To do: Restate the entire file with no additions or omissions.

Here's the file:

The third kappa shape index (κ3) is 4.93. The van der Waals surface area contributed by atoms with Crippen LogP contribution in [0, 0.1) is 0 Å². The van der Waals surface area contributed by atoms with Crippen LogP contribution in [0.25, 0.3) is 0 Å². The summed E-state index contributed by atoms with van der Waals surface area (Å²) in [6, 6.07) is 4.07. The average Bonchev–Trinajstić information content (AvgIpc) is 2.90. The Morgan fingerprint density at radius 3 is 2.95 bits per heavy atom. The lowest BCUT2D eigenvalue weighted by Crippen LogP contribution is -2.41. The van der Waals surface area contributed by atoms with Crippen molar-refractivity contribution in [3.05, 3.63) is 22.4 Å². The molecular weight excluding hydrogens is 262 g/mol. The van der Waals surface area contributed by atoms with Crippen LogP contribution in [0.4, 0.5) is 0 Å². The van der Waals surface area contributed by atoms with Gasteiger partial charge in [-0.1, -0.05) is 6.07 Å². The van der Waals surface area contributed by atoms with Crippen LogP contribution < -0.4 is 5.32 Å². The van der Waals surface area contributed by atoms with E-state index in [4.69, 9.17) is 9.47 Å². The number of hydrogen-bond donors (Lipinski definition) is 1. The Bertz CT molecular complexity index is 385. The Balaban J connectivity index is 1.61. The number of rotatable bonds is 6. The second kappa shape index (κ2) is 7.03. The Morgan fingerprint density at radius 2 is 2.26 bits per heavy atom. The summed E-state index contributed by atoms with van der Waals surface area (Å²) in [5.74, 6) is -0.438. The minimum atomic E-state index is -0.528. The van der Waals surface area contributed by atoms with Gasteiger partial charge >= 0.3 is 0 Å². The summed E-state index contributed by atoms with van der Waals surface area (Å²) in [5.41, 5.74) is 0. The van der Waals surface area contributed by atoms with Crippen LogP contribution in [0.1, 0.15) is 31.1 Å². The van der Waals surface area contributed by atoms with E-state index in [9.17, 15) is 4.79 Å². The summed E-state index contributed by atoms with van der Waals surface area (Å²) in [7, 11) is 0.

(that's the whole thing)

The third kappa shape index (κ3) is 4.93. The van der Waals surface area contributed by atoms with Crippen LogP contribution in [0, 0.1) is 0 Å². The van der Waals surface area contributed by atoms with Crippen LogP contribution in [0.25, 0.3) is 0 Å². The summed E-state index contributed by atoms with van der Waals surface area (Å²) in [6, 6.07) is 4.07. The average Bonchev–Trinajstić information content (AvgIpc) is 2.90. The Morgan fingerprint density at radius 3 is 2.95 bits per heavy atom. The lowest BCUT2D eigenvalue weighted by Crippen LogP contribution is -2.41. The van der Waals surface area contributed by atoms with Crippen molar-refractivity contribution in [3.05, 3.63) is 22.4 Å². The molecular weight excluding hydrogens is 262 g/mol. The van der Waals surface area contributed by atoms with Crippen LogP contribution in [0.4, 0.5) is 0 Å². The van der Waals surface area contributed by atoms with Gasteiger partial charge in [-0.1, -0.05) is 6.07 Å². The van der Waals surface area contributed by atoms with Crippen LogP contribution < -0.4 is 5.32 Å². The van der Waals surface area contributed by atoms with E-state index in [4.69, 9.17) is 9.47 Å². The number of hydrogen-bond donors (Lipinski definition) is 1. The Bertz CT molecular complexity index is 385. The Balaban J connectivity index is 1.61. The number of rotatable bonds is 6. The second kappa shape index (κ2) is 7.03. The Morgan fingerprint density at radius 2 is 2.26 bits per heavy atom. The summed E-state index contributed by atoms with van der Waals surface area (Å²) in [5.74, 6) is -0.438. The minimum atomic E-state index is -0.528. The van der Waals surface area contributed by atoms with Gasteiger partial charge >= 0.3 is 0 Å². The summed E-state index contributed by atoms with van der Waals surface area (Å²) in [5.41, 5.74) is 0. The van der Waals surface area contributed by atoms with Crippen LogP contribution in [0.1, 0.15) is 31.1 Å². The van der Waals surface area contributed by atoms with E-state index in [9.17, 15) is 4.79 Å². The summed E-state index contributed by atoms with van der Waals surface area (Å²) in [7, 11) is 0.